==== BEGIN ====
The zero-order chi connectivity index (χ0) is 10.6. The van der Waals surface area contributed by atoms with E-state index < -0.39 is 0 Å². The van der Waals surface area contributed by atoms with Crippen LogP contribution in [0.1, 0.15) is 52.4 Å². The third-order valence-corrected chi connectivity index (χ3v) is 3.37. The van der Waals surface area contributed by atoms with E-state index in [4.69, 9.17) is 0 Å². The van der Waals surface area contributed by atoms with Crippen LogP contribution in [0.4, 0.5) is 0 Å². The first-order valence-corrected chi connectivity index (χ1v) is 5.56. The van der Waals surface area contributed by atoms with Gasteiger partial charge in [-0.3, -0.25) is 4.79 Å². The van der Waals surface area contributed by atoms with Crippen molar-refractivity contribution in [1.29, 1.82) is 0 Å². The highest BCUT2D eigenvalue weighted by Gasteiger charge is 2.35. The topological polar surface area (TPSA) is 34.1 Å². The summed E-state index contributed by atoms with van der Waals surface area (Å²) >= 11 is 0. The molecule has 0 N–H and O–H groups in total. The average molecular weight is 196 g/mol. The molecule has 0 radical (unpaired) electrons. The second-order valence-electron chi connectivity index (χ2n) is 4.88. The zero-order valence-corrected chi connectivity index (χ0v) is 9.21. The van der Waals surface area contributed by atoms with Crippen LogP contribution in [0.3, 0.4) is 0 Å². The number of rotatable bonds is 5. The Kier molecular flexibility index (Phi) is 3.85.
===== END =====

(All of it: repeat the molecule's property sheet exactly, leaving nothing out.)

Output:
The zero-order chi connectivity index (χ0) is 10.6. The van der Waals surface area contributed by atoms with E-state index < -0.39 is 0 Å². The van der Waals surface area contributed by atoms with Crippen LogP contribution in [0.1, 0.15) is 52.4 Å². The third-order valence-corrected chi connectivity index (χ3v) is 3.37. The van der Waals surface area contributed by atoms with E-state index in [4.69, 9.17) is 0 Å². The van der Waals surface area contributed by atoms with Crippen LogP contribution in [0.4, 0.5) is 0 Å². The first-order valence-corrected chi connectivity index (χ1v) is 5.56. The van der Waals surface area contributed by atoms with Gasteiger partial charge in [-0.3, -0.25) is 4.79 Å². The van der Waals surface area contributed by atoms with Crippen molar-refractivity contribution in [1.29, 1.82) is 0 Å². The highest BCUT2D eigenvalue weighted by Gasteiger charge is 2.35. The topological polar surface area (TPSA) is 34.1 Å². The summed E-state index contributed by atoms with van der Waals surface area (Å²) >= 11 is 0. The molecule has 0 N–H and O–H groups in total. The average molecular weight is 196 g/mol. The molecule has 0 radical (unpaired) electrons. The second-order valence-electron chi connectivity index (χ2n) is 4.88. The zero-order valence-corrected chi connectivity index (χ0v) is 9.21. The van der Waals surface area contributed by atoms with Crippen LogP contribution in [0.3, 0.4) is 0 Å². The number of rotatable bonds is 5. The Kier molecular flexibility index (Phi) is 3.85.